Arts

A Grade 10 dropout, Crook the Kid becomes a rapper and scientist


“You’re crapping your pants. There are potentially more people standing out there waiting than are in the Northwest Territories at any given time. So you’ve just got to stop thinking.”

Dylan Jones grew up in Fort Good Hope. Last summer, as Crook the Kid, he played to thousands of people ahead of headline act Logic at Ottawa Bluesfest – easily the biggest show of his career to date.

“I took off my socks and shoes,” he says, remembering that moment on the Bluesfest stage. “It made me feel more comfortable, more connected to the situation. You’re there for a reason: believe in why you’re there.”

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This weekend, Crook the Kid plays Yellowknife’s Northern Arts and Cultural Centre on Saturday from 7:30pm. Half the proceeds will be donated to the Fort Good Hope Rec Society, organizers said.

When Jones began using music to deal with “a lot of personal issues” in his NWT community, he found other people started to connect.

“We go through some tough situations in the isolated communities up north,” he said. “That sort-of darkness that we encounter with isolation also forms a type of community, and a brotherhood among your group that you don’t see anywhere else.

“Rap music has a lot of influence in the communities – not the crazy gang-banger type stuff, I have no association with that crap, but the realism in it. The dealing with more of a street-style life and some of the violence you encounter, some of the social issues that are brought forward. They resonate in the community.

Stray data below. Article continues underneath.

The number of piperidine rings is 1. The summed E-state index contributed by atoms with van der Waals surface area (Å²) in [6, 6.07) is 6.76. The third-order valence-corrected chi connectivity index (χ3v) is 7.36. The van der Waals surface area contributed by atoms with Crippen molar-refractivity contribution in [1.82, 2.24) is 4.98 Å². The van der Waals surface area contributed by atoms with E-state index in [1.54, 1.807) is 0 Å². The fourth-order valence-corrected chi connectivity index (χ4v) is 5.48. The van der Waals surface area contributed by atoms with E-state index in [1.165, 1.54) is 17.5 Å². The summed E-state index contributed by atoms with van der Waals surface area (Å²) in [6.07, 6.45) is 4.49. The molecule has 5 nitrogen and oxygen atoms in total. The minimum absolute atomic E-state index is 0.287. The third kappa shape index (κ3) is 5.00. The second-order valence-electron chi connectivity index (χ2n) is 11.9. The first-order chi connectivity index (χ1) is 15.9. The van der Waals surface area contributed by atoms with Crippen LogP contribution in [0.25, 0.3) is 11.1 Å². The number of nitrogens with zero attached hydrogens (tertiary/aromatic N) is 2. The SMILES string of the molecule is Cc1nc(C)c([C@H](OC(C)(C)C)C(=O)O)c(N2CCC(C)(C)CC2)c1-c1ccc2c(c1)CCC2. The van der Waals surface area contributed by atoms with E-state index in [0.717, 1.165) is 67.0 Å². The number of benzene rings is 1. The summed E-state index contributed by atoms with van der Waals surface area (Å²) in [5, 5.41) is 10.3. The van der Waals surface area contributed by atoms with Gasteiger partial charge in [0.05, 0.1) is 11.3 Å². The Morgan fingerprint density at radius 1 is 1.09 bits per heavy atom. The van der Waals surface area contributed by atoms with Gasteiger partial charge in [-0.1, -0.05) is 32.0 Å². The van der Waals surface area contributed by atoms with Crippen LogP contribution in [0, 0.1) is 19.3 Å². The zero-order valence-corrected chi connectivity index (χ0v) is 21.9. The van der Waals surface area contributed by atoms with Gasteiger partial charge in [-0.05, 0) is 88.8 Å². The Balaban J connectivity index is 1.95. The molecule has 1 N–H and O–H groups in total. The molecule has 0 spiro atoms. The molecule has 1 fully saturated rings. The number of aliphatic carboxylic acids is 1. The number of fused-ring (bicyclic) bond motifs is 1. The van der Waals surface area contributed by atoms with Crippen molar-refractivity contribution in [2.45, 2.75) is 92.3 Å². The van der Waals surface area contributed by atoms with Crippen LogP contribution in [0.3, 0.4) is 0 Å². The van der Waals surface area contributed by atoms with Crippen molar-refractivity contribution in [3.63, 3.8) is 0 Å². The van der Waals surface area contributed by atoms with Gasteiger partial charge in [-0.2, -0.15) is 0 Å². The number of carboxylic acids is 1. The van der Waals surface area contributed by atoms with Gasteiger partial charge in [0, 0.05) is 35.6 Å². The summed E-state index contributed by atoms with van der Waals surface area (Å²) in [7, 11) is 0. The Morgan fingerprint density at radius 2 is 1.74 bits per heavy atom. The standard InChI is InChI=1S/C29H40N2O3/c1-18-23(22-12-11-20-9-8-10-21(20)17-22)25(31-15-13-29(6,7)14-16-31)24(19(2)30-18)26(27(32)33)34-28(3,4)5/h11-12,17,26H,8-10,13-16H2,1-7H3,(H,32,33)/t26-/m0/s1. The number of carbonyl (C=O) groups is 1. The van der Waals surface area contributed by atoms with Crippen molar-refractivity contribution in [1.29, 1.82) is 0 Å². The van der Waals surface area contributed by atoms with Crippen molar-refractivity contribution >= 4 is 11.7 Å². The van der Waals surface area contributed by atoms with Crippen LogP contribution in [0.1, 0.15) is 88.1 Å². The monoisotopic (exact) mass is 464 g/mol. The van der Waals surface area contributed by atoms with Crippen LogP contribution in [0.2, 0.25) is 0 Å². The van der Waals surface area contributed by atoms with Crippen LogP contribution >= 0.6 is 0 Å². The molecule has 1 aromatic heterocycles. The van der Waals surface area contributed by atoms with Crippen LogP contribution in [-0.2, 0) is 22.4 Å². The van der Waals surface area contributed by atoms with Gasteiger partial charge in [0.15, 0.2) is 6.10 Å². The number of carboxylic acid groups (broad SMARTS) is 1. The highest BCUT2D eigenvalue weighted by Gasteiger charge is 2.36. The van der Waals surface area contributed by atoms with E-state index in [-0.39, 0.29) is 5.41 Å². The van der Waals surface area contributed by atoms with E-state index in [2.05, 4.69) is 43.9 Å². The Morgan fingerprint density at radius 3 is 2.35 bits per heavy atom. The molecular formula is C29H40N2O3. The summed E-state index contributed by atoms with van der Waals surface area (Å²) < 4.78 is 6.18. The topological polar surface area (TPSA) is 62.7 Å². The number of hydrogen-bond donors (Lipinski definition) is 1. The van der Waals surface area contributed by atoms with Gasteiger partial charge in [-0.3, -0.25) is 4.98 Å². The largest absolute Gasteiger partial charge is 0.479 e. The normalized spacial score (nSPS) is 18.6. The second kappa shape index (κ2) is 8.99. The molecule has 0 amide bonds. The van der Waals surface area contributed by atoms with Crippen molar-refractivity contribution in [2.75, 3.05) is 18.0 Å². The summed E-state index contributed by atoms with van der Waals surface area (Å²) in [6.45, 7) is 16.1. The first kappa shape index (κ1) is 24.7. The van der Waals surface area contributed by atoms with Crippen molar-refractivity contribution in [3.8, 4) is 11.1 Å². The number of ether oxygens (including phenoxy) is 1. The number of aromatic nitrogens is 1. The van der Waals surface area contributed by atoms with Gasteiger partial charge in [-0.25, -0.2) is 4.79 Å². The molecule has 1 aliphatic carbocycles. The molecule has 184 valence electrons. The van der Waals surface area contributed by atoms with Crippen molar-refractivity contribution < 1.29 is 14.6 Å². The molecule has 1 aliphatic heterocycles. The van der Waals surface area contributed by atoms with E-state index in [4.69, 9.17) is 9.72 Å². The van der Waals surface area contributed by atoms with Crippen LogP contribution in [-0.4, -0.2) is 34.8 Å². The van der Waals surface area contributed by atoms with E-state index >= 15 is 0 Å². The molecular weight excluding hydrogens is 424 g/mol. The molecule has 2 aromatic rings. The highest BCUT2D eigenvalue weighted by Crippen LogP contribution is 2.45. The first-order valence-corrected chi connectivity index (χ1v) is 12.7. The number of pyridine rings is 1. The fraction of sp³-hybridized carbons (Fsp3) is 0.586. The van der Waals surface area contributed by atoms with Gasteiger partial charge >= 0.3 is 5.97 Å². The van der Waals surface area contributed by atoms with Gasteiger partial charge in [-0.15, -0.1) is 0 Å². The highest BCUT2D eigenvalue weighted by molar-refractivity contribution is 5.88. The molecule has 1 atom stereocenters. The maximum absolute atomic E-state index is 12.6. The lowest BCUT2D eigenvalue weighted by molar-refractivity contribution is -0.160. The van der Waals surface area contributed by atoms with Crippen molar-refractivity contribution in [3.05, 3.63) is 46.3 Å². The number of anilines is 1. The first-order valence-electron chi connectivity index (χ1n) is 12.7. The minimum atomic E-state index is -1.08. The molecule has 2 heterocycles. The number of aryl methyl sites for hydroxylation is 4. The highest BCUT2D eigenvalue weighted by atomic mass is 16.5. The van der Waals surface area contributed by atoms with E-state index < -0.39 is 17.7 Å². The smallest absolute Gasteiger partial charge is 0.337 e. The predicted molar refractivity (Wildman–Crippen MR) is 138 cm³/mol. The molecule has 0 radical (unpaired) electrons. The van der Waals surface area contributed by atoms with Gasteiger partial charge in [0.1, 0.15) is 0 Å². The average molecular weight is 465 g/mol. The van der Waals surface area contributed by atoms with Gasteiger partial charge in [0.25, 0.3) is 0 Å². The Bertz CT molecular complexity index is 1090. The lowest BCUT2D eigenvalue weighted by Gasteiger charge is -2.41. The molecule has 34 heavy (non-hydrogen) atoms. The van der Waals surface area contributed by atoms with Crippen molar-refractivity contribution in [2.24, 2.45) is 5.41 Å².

“I delved into things a bit – I started based around my losing my sister – and the support was crazy. It was like free therapy for everyone, but mostly me, and it started improving my life.”

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Aurora College ‘went out of their way’

Performing has become a huge part of Jones’ life, but only a part of it. He spoke to Cabin Radio while in Yellowknife for meetings related to northern land and water regulation.

“I’m currently studying environment and natural resources technology development at Aurora College’s Thebacha campus,” he said, before praising the college for supporting his twin ambitions of careers in music and science.

“They’ve been extremely helpful in this process. I was a Grade 10 dropout initially, right? They gave me avenues to acquire the level of education I needed to get into the program and actually start my other dream of being a scientist.

“They actually went out of their way to do many things for me to make this possible.”


Listen to Crook the Kid in the February 5, 2020 Lunchtime News podcast. (Starts at 3:30.)


For Crook the Kid, it suggests other people can have hope about where their life might lead them.

“Education, like the arts thing, the music thing, it’s not for everyone,” he said, “but obtaining a better life – I hope – should be for everyone.

“With my music, with the education, with trying to be visibly a better person, I hope it shows someone that there’s more than one way off that gravel road.”

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